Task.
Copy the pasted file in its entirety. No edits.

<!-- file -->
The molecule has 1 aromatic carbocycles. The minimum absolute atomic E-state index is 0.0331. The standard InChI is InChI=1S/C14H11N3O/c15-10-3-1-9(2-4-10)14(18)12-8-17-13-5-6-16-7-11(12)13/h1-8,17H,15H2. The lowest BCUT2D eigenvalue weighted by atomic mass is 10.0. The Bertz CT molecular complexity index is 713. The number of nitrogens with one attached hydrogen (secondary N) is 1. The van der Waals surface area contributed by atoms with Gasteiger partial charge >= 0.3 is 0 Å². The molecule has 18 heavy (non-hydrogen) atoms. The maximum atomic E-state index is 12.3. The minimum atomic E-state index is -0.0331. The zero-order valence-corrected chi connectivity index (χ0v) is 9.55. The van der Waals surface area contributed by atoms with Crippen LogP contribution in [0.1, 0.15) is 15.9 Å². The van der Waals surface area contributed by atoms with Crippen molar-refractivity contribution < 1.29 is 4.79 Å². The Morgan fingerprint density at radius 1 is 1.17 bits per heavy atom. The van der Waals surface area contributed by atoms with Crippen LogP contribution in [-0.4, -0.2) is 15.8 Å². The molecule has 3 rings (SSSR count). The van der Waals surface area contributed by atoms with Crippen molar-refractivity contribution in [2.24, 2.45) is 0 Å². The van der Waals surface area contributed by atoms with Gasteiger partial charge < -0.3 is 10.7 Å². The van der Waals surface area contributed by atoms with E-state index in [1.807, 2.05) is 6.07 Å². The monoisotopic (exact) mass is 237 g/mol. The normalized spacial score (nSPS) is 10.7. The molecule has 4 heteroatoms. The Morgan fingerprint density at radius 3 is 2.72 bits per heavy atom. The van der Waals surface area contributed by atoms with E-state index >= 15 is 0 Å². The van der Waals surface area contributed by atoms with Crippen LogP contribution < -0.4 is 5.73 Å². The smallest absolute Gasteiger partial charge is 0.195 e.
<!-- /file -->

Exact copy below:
The molecule has 1 aromatic carbocycles. The minimum absolute atomic E-state index is 0.0331. The standard InChI is InChI=1S/C14H11N3O/c15-10-3-1-9(2-4-10)14(18)12-8-17-13-5-6-16-7-11(12)13/h1-8,17H,15H2. The lowest BCUT2D eigenvalue weighted by atomic mass is 10.0. The Bertz CT molecular complexity index is 713. The number of nitrogens with one attached hydrogen (secondary N) is 1. The van der Waals surface area contributed by atoms with Gasteiger partial charge >= 0.3 is 0 Å². The molecule has 18 heavy (non-hydrogen) atoms. The maximum atomic E-state index is 12.3. The minimum atomic E-state index is -0.0331. The zero-order valence-corrected chi connectivity index (χ0v) is 9.55. The van der Waals surface area contributed by atoms with Crippen LogP contribution in [0.1, 0.15) is 15.9 Å². The van der Waals surface area contributed by atoms with Crippen molar-refractivity contribution < 1.29 is 4.79 Å². The Morgan fingerprint density at radius 1 is 1.17 bits per heavy atom. The van der Waals surface area contributed by atoms with Crippen LogP contribution in [-0.4, -0.2) is 15.8 Å². The molecule has 3 rings (SSSR count). The van der Waals surface area contributed by atoms with Crippen molar-refractivity contribution in [2.24, 2.45) is 0 Å². The van der Waals surface area contributed by atoms with Gasteiger partial charge < -0.3 is 10.7 Å². The van der Waals surface area contributed by atoms with E-state index in [1.807, 2.05) is 6.07 Å². The monoisotopic (exact) mass is 237 g/mol. The normalized spacial score (nSPS) is 10.7. The molecule has 4 heteroatoms. The Morgan fingerprint density at radius 3 is 2.72 bits per heavy atom. The van der Waals surface area contributed by atoms with E-state index >= 15 is 0 Å². The van der Waals surface area contributed by atoms with Crippen LogP contribution < -0.4 is 5.73 Å². The smallest absolute Gasteiger partial charge is 0.195 e.